Church decides that Fossil Fuels are a Bad Investment

In a historic move, the United Church of Christ voted to divest all investments in fossil fuel companies from its pensions and portfolios over the next five years.  The group came to this decision because of climate change concerns.  It was a move motivated by the group 350.org, which is urging other groups such as universities to shed investments in fossil fuels.  The UCC is the first major religious institution in the country to drop fossil fuels from investment portfolios.  United Church Funds President Donald Hart said of the decision, “Implementing the multiple strategies outlined in this resolution will demand time, money and care — but we believe creation deserves no less”.  Reverend Jim Antal, the resolution’s biggest proponent said, “”This resolution becomes a model for all faith communities who care about God’s creation and recognize the urgent scientific mandate to keep at least 80 percent of the known oil, gas and coal reserves in the ground. . .  This vote expresses our commitment to the future. By this vote, we are amplifying our conviction with our money.”

United-Church-of-Christ[1]

In taking their money out of fossil fuel investments, the Church of Christ is not only acknowledging that climate change is a real threat, but they are clearly stating that environmental stewardship is a moral issue.  In the words of 350.org founder Bill McKibben, this is “a profoundly moral argument: if it’s wrong to wreck the climate, it’s wrong to profit from the wreckage.”  While this will not directly reduce any carbon emissions or bankrupt any polluters, it is a bold symbolic gesture.  And in the world of economics, more and more people are realizing that they can vote with their dollars.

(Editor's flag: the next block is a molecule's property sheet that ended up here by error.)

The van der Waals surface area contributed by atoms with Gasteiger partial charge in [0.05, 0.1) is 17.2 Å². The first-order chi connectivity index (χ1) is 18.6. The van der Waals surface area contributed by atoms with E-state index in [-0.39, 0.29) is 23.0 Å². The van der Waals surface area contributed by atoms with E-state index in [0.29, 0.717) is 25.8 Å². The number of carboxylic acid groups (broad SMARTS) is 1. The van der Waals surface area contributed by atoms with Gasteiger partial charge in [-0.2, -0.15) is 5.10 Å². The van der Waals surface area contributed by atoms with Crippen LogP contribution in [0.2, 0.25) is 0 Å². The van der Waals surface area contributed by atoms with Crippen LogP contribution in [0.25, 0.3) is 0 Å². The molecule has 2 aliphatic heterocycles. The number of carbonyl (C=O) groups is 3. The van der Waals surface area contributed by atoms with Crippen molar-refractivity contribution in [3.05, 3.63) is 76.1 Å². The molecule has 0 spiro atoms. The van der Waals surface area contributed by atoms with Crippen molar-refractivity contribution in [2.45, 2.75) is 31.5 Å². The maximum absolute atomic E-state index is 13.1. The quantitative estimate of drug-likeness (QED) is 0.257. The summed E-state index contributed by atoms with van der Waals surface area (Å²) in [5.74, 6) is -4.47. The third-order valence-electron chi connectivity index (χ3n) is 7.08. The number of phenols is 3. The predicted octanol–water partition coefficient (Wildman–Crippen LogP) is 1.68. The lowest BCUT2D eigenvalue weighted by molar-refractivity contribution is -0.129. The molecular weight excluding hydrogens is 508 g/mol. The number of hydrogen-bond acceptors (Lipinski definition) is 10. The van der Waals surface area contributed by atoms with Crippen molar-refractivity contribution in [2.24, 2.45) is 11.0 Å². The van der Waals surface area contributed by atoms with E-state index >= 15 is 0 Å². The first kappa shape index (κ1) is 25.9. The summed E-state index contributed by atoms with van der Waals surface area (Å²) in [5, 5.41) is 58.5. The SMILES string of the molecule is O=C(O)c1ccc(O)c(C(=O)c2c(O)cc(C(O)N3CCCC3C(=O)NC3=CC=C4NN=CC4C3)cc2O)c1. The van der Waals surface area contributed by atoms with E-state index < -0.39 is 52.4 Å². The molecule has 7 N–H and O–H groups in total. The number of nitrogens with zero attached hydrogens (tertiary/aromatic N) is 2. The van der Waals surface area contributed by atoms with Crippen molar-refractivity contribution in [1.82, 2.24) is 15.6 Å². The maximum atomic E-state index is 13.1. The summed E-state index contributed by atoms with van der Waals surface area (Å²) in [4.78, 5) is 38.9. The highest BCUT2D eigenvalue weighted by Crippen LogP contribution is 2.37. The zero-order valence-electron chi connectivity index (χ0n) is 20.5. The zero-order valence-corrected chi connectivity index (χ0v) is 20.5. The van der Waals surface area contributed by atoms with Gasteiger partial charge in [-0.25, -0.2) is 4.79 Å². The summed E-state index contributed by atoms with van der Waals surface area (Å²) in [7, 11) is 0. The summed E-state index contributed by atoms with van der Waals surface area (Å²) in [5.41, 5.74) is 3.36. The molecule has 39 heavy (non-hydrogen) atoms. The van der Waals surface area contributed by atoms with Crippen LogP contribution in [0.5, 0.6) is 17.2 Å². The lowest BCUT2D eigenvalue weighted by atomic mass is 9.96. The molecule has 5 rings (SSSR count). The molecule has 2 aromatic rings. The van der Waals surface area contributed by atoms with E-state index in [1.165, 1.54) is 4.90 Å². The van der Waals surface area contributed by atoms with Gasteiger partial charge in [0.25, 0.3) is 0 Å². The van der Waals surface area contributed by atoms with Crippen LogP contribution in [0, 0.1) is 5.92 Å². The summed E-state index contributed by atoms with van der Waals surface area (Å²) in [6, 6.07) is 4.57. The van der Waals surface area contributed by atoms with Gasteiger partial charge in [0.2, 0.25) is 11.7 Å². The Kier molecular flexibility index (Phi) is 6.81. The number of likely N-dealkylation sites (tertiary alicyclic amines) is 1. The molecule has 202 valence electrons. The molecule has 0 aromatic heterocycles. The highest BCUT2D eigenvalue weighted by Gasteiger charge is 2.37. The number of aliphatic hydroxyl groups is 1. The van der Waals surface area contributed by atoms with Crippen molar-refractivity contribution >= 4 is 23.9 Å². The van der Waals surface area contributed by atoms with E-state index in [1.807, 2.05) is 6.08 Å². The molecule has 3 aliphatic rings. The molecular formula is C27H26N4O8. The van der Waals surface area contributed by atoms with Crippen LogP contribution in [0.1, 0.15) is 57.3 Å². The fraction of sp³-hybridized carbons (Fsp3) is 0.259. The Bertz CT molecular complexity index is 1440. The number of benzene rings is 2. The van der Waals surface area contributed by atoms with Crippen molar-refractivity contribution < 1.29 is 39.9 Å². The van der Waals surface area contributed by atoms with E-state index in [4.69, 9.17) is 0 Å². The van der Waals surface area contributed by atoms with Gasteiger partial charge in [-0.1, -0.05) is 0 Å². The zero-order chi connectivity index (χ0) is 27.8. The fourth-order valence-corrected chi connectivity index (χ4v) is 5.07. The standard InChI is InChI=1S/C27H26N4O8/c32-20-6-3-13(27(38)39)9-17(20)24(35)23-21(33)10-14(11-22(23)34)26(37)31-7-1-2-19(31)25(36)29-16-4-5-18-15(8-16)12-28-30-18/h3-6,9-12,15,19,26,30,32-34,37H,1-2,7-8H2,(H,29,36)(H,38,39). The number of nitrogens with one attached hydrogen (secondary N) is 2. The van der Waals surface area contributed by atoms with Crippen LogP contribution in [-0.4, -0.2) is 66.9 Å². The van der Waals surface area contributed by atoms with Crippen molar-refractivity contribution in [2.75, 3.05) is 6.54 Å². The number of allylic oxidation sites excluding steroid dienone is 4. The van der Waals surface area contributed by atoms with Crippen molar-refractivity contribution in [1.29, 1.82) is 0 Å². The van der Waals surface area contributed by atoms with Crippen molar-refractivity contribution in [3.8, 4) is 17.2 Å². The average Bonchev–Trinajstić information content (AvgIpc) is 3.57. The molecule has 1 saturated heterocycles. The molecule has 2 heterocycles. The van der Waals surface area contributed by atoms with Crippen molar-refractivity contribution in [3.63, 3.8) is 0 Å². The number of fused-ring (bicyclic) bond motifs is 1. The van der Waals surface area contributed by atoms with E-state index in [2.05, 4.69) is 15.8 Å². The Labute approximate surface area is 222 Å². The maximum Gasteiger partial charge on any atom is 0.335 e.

More info at the New York Times and the Washington Post.

Renewable Energy? Why Not! pt 4

4. Takes jobs away from coal/oil/gas etc.

Proponents of renewable energy like myself will often point out that the growing industry is adding thousands and thousands of new jobs.  But others are quick to counter that these jobs come at the cost of existing jobs in the fossil fuel industry.  This may be true, probably is, but there is some overlap.  When someone gets hired to engineer a new solar/wind project, it doesn’t mean that a coal miner or plant technician is fired.  Of course, the goal of many proponents is to eliminate fossil fuel usage, which would take the jobs with it.


But which would you prefer: working outside, in the fresh air on a wind turbine, or underground in dark coal mine, thousands of feet underground, breathing in coal dust?  I don’t want to offend anyone who has worked for a coal company, but some jobs are better than others. Remember the Upper Big Branch Mine disaster in 2010? 38 dead.  Or the Sago Mine disaster in 2006 with 12 dead?  I certainly wouldn’t want to work in a coal mine.  They are dangerous and hazardous to your health, and negligent companies managing them aren’t making anything better.  So maybe we can replace them with better jobs.  Now, I don’t want to tell anyone that they have to retrain for a new job, but as the workforce ages and retires, maybe instead of hiring new people to replace them, we replace them with cleaner, healthier, safer jobs.  Just a thought.